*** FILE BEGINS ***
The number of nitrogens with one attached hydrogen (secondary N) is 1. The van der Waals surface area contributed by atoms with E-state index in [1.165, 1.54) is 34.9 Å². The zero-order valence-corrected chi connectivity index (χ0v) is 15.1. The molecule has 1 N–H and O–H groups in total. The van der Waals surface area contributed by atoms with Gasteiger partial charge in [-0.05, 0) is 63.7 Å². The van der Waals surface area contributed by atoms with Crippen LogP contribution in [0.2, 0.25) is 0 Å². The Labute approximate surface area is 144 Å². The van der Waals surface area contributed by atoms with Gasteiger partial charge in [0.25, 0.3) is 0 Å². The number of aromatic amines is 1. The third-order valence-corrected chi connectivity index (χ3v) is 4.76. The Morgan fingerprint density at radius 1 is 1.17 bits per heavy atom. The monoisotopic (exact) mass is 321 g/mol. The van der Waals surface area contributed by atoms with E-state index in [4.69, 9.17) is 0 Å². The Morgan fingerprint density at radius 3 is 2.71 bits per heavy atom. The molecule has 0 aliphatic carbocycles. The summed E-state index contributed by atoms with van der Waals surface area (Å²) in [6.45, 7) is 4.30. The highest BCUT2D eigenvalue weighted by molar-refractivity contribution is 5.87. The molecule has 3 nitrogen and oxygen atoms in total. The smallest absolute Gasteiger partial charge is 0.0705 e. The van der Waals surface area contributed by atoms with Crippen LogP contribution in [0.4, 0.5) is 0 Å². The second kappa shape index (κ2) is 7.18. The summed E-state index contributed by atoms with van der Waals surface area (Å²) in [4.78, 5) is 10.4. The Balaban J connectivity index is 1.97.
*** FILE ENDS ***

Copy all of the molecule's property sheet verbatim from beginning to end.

The number of nitrogens with one attached hydrogen (secondary N) is 1. The van der Waals surface area contributed by atoms with E-state index in [1.165, 1.54) is 34.9 Å². The zero-order valence-corrected chi connectivity index (χ0v) is 15.1. The molecule has 1 N–H and O–H groups in total. The van der Waals surface area contributed by atoms with Gasteiger partial charge in [-0.05, 0) is 63.7 Å². The van der Waals surface area contributed by atoms with Crippen LogP contribution in [0.2, 0.25) is 0 Å². The Labute approximate surface area is 144 Å². The van der Waals surface area contributed by atoms with Gasteiger partial charge in [0.25, 0.3) is 0 Å². The number of aromatic amines is 1. The third-order valence-corrected chi connectivity index (χ3v) is 4.76. The Morgan fingerprint density at radius 1 is 1.17 bits per heavy atom. The monoisotopic (exact) mass is 321 g/mol. The van der Waals surface area contributed by atoms with E-state index in [4.69, 9.17) is 0 Å². The Morgan fingerprint density at radius 3 is 2.71 bits per heavy atom. The molecule has 0 aliphatic carbocycles. The summed E-state index contributed by atoms with van der Waals surface area (Å²) in [6.45, 7) is 4.30. The highest BCUT2D eigenvalue weighted by molar-refractivity contribution is 5.87. The molecule has 3 nitrogen and oxygen atoms in total. The smallest absolute Gasteiger partial charge is 0.0705 e. The van der Waals surface area contributed by atoms with Crippen LogP contribution in [0.4, 0.5) is 0 Å². The second kappa shape index (κ2) is 7.18. The summed E-state index contributed by atoms with van der Waals surface area (Å²) in [4.78, 5) is 10.4. The Balaban J connectivity index is 1.97.